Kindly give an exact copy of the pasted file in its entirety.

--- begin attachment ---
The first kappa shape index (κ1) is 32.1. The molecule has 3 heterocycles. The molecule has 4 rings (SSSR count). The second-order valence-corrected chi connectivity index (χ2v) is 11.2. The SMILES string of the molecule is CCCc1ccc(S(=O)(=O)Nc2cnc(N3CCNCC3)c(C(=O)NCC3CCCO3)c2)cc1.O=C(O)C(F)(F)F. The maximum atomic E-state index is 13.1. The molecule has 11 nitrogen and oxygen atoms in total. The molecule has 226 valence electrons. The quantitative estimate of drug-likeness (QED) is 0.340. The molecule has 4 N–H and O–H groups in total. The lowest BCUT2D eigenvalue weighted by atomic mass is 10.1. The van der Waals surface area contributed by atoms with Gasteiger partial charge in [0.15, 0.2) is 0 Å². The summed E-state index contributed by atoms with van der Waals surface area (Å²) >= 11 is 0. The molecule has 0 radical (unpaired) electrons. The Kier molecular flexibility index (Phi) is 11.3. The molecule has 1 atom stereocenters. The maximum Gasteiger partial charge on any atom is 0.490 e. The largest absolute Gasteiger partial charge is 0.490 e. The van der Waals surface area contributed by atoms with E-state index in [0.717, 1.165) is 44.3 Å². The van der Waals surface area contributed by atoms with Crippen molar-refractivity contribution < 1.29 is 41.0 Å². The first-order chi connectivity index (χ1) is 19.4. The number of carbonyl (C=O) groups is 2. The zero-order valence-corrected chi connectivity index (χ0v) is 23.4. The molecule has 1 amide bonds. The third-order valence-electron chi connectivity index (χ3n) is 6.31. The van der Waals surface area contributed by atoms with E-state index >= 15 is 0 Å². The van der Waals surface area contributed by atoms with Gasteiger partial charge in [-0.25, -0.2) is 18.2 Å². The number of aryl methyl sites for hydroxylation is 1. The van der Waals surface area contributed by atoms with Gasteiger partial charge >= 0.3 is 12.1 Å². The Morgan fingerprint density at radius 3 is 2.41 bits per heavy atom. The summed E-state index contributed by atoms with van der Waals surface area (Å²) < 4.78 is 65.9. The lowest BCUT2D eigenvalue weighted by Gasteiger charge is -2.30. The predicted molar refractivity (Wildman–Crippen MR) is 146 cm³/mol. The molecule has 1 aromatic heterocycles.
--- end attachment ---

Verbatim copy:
The first kappa shape index (κ1) is 32.1. The molecule has 3 heterocycles. The molecule has 4 rings (SSSR count). The second-order valence-corrected chi connectivity index (χ2v) is 11.2. The SMILES string of the molecule is CCCc1ccc(S(=O)(=O)Nc2cnc(N3CCNCC3)c(C(=O)NCC3CCCO3)c2)cc1.O=C(O)C(F)(F)F. The maximum atomic E-state index is 13.1. The molecule has 11 nitrogen and oxygen atoms in total. The molecule has 226 valence electrons. The quantitative estimate of drug-likeness (QED) is 0.340. The molecule has 4 N–H and O–H groups in total. The lowest BCUT2D eigenvalue weighted by atomic mass is 10.1. The van der Waals surface area contributed by atoms with Gasteiger partial charge in [0.15, 0.2) is 0 Å². The summed E-state index contributed by atoms with van der Waals surface area (Å²) >= 11 is 0. The molecule has 0 radical (unpaired) electrons. The Kier molecular flexibility index (Phi) is 11.3. The molecule has 1 atom stereocenters. The maximum Gasteiger partial charge on any atom is 0.490 e. The largest absolute Gasteiger partial charge is 0.490 e. The van der Waals surface area contributed by atoms with E-state index in [0.717, 1.165) is 44.3 Å². The van der Waals surface area contributed by atoms with Crippen molar-refractivity contribution < 1.29 is 41.0 Å². The first-order chi connectivity index (χ1) is 19.4. The number of carbonyl (C=O) groups is 2. The zero-order valence-corrected chi connectivity index (χ0v) is 23.4. The molecule has 1 amide bonds. The third-order valence-electron chi connectivity index (χ3n) is 6.31. The van der Waals surface area contributed by atoms with E-state index >= 15 is 0 Å². The van der Waals surface area contributed by atoms with Gasteiger partial charge in [-0.25, -0.2) is 18.2 Å². The number of aryl methyl sites for hydroxylation is 1. The van der Waals surface area contributed by atoms with Gasteiger partial charge >= 0.3 is 12.1 Å². The Morgan fingerprint density at radius 3 is 2.41 bits per heavy atom. The summed E-state index contributed by atoms with van der Waals surface area (Å²) < 4.78 is 65.9. The lowest BCUT2D eigenvalue weighted by Gasteiger charge is -2.30. The predicted molar refractivity (Wildman–Crippen MR) is 146 cm³/mol. The molecule has 1 aromatic heterocycles.